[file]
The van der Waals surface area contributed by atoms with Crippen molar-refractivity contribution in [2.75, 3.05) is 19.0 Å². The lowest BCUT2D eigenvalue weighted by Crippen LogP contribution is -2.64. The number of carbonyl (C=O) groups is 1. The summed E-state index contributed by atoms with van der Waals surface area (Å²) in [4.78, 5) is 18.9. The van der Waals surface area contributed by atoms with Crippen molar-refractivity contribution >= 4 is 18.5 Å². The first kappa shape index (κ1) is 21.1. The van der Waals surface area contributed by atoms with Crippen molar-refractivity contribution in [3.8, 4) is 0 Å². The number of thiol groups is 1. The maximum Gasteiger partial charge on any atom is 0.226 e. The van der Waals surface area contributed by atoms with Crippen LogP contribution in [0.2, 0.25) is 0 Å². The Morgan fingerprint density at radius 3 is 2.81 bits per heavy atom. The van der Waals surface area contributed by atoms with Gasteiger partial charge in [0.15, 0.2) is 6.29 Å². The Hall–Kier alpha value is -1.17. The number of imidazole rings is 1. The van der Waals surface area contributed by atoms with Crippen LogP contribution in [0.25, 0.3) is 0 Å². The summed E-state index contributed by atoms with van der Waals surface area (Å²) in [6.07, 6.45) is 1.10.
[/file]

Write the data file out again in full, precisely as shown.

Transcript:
The van der Waals surface area contributed by atoms with Crippen molar-refractivity contribution in [2.75, 3.05) is 19.0 Å². The lowest BCUT2D eigenvalue weighted by Crippen LogP contribution is -2.64. The number of carbonyl (C=O) groups is 1. The summed E-state index contributed by atoms with van der Waals surface area (Å²) in [4.78, 5) is 18.9. The van der Waals surface area contributed by atoms with Crippen molar-refractivity contribution >= 4 is 18.5 Å². The first kappa shape index (κ1) is 21.1. The van der Waals surface area contributed by atoms with Crippen molar-refractivity contribution in [3.8, 4) is 0 Å². The number of thiol groups is 1. The maximum Gasteiger partial charge on any atom is 0.226 e. The van der Waals surface area contributed by atoms with Crippen LogP contribution in [0.2, 0.25) is 0 Å². The Morgan fingerprint density at radius 3 is 2.81 bits per heavy atom. The van der Waals surface area contributed by atoms with Gasteiger partial charge in [0.15, 0.2) is 6.29 Å². The Hall–Kier alpha value is -1.17. The number of imidazole rings is 1. The van der Waals surface area contributed by atoms with Crippen LogP contribution in [0.25, 0.3) is 0 Å². The summed E-state index contributed by atoms with van der Waals surface area (Å²) in [6.07, 6.45) is 1.10.